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Shakespeare's Wardrobe: Ghosting at the Globe

Masters Degree Dissertation, 2019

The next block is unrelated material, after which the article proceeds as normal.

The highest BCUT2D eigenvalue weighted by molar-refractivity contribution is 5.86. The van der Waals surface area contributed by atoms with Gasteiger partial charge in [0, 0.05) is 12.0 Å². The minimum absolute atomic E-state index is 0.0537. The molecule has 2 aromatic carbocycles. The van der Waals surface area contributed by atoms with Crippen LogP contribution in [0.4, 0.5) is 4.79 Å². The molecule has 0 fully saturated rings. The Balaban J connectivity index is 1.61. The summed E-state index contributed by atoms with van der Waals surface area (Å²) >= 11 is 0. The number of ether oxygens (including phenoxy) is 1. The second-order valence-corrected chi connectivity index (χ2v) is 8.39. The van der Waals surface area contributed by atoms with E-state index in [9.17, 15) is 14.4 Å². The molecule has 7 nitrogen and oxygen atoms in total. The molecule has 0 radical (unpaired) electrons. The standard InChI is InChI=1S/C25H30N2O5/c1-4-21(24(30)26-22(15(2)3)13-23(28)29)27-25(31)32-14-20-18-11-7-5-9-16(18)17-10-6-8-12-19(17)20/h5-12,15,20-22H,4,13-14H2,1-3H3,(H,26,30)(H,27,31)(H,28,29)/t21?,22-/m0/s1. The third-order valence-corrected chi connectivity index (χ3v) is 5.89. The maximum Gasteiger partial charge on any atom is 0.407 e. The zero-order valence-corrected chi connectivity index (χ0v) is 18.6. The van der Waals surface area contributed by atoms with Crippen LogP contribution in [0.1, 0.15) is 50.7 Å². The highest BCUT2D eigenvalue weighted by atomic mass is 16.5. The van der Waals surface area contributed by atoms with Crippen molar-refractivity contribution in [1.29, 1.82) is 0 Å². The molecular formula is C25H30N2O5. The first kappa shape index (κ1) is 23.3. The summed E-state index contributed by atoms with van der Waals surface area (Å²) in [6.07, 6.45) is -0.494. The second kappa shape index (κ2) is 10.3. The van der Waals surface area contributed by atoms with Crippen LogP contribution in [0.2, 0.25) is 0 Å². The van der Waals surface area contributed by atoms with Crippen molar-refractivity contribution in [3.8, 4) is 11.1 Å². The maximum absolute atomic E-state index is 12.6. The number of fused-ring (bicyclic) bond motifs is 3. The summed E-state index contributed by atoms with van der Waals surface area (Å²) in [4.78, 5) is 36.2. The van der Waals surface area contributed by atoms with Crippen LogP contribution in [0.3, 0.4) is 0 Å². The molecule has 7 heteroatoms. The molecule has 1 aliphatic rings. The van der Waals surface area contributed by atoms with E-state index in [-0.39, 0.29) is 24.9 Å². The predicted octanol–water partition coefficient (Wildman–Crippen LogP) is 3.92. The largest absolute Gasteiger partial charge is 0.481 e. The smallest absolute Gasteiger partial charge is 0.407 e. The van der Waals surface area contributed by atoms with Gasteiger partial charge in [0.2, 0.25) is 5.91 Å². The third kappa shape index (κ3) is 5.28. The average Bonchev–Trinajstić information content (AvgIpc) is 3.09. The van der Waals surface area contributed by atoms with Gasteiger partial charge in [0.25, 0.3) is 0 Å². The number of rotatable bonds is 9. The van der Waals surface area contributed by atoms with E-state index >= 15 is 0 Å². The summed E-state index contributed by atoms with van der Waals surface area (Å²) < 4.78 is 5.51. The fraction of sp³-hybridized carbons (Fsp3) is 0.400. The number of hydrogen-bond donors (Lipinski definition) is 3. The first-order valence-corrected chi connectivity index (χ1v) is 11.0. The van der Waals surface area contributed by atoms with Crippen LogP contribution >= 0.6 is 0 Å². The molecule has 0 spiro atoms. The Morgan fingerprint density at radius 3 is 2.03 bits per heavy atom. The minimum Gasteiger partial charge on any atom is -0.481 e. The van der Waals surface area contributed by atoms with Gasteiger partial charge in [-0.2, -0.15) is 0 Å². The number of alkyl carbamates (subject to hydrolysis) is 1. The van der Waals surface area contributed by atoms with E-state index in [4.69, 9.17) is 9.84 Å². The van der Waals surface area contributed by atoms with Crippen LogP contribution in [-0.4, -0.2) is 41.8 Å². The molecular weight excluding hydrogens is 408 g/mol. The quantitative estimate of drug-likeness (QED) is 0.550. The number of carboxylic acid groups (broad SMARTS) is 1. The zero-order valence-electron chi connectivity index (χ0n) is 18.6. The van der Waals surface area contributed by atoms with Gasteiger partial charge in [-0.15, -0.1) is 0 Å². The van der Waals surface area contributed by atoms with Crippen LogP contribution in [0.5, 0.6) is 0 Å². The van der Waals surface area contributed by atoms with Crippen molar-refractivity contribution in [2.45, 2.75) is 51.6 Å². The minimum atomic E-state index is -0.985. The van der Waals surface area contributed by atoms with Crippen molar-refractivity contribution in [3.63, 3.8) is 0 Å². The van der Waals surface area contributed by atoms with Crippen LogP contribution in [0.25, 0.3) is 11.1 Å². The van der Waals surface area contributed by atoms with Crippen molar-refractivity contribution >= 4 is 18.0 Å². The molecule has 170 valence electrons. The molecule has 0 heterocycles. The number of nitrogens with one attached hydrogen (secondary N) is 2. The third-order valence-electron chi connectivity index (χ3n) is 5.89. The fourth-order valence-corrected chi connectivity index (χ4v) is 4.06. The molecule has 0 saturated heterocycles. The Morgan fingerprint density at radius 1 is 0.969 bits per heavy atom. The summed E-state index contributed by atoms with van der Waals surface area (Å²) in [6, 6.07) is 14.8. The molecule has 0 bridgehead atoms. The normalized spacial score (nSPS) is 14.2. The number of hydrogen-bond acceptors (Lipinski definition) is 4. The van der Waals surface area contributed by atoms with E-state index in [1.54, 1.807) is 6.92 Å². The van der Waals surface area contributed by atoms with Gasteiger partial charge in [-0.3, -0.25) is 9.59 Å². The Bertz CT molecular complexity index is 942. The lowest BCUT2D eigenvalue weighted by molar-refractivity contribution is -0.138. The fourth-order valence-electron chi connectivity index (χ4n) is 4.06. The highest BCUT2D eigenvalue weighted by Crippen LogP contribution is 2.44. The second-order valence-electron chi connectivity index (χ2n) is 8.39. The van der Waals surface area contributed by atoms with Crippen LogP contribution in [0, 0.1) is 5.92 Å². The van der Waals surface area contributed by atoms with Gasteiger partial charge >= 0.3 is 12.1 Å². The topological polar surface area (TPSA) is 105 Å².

When the new Globe theatre opened in 1997 as a reproduction of the original Globe theatre, it aimed to perform at least one 'original practice' production per season. The ‘original practice’ productions used extensive research in an attempt to recreate, as closely as possible, what the productions would have looked like and how they would have been performed in the time of Shakespeare and the original Globe theatre. The dissertation predominantly focuses on the costumes of the ‘original practice’ and uses them as a lens with which to investigate the role knowledge and research played in the ‘original practice’ project and how it was used to situate the Globe in a discourse of authenticity and original practice. The dissertation uses Marvin Carlson’s theory of theatrical ghosting as the theoretical framework and assesses what role haunting played in the ‘original practice’ project at the Globe. This dissertation investigates how the Globe positioned itself through costume as an inheritor of Shakespearean knowledge. It also addresses the claims to authenticity that the Globe has and how it contributed to its positioning as an entertainment and research venue, as well as discussing the Globe’s strategies for survival in conducting the ‘original practice’ project. Furthermore, the dissertation examines the strategies that the Globe employed in order to ensure audiences saw a lineage to Shakespeare. The research is rooted in the investigation and object analysis of the material remains of both the Elizabethan performances and those of the ‘original practice’ productions, as well as the use of scholarly articles and books, recorded interviews and newspaper articles from the period of the ‘original practice’ project.

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